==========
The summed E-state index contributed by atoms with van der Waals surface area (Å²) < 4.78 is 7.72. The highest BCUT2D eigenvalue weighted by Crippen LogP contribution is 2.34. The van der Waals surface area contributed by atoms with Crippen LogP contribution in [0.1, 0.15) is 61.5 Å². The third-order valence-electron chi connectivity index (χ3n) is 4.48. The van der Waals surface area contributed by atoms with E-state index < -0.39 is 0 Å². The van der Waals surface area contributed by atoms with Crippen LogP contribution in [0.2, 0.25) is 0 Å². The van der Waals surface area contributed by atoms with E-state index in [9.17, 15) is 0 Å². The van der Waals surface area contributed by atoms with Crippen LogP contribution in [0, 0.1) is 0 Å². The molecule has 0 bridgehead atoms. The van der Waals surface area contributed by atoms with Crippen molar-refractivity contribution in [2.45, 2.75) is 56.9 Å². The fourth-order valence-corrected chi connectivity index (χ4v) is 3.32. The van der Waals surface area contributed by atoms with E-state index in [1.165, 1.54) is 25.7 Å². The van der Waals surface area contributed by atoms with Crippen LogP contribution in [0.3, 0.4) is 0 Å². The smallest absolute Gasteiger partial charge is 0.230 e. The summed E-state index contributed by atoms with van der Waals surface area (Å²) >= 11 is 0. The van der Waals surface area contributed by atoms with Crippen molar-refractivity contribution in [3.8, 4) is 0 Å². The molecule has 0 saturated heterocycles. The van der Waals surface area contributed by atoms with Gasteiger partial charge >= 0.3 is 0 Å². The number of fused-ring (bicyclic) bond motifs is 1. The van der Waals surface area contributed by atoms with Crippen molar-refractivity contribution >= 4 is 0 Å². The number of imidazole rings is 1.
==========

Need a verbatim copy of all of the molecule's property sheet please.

The summed E-state index contributed by atoms with van der Waals surface area (Å²) < 4.78 is 7.72. The highest BCUT2D eigenvalue weighted by Crippen LogP contribution is 2.34. The van der Waals surface area contributed by atoms with Crippen LogP contribution in [0.1, 0.15) is 61.5 Å². The third-order valence-electron chi connectivity index (χ3n) is 4.48. The van der Waals surface area contributed by atoms with E-state index < -0.39 is 0 Å². The van der Waals surface area contributed by atoms with Crippen LogP contribution in [0.2, 0.25) is 0 Å². The van der Waals surface area contributed by atoms with E-state index in [9.17, 15) is 0 Å². The van der Waals surface area contributed by atoms with Crippen LogP contribution in [0, 0.1) is 0 Å². The molecule has 0 bridgehead atoms. The van der Waals surface area contributed by atoms with Crippen molar-refractivity contribution in [2.45, 2.75) is 56.9 Å². The fourth-order valence-corrected chi connectivity index (χ4v) is 3.32. The van der Waals surface area contributed by atoms with E-state index in [1.165, 1.54) is 25.7 Å². The van der Waals surface area contributed by atoms with Crippen LogP contribution in [0.3, 0.4) is 0 Å². The smallest absolute Gasteiger partial charge is 0.230 e. The summed E-state index contributed by atoms with van der Waals surface area (Å²) >= 11 is 0. The van der Waals surface area contributed by atoms with Crippen molar-refractivity contribution in [3.8, 4) is 0 Å². The molecule has 0 saturated heterocycles. The van der Waals surface area contributed by atoms with Gasteiger partial charge >= 0.3 is 0 Å². The number of fused-ring (bicyclic) bond motifs is 1. The van der Waals surface area contributed by atoms with Crippen molar-refractivity contribution >= 4 is 0 Å². The number of imidazole rings is 1.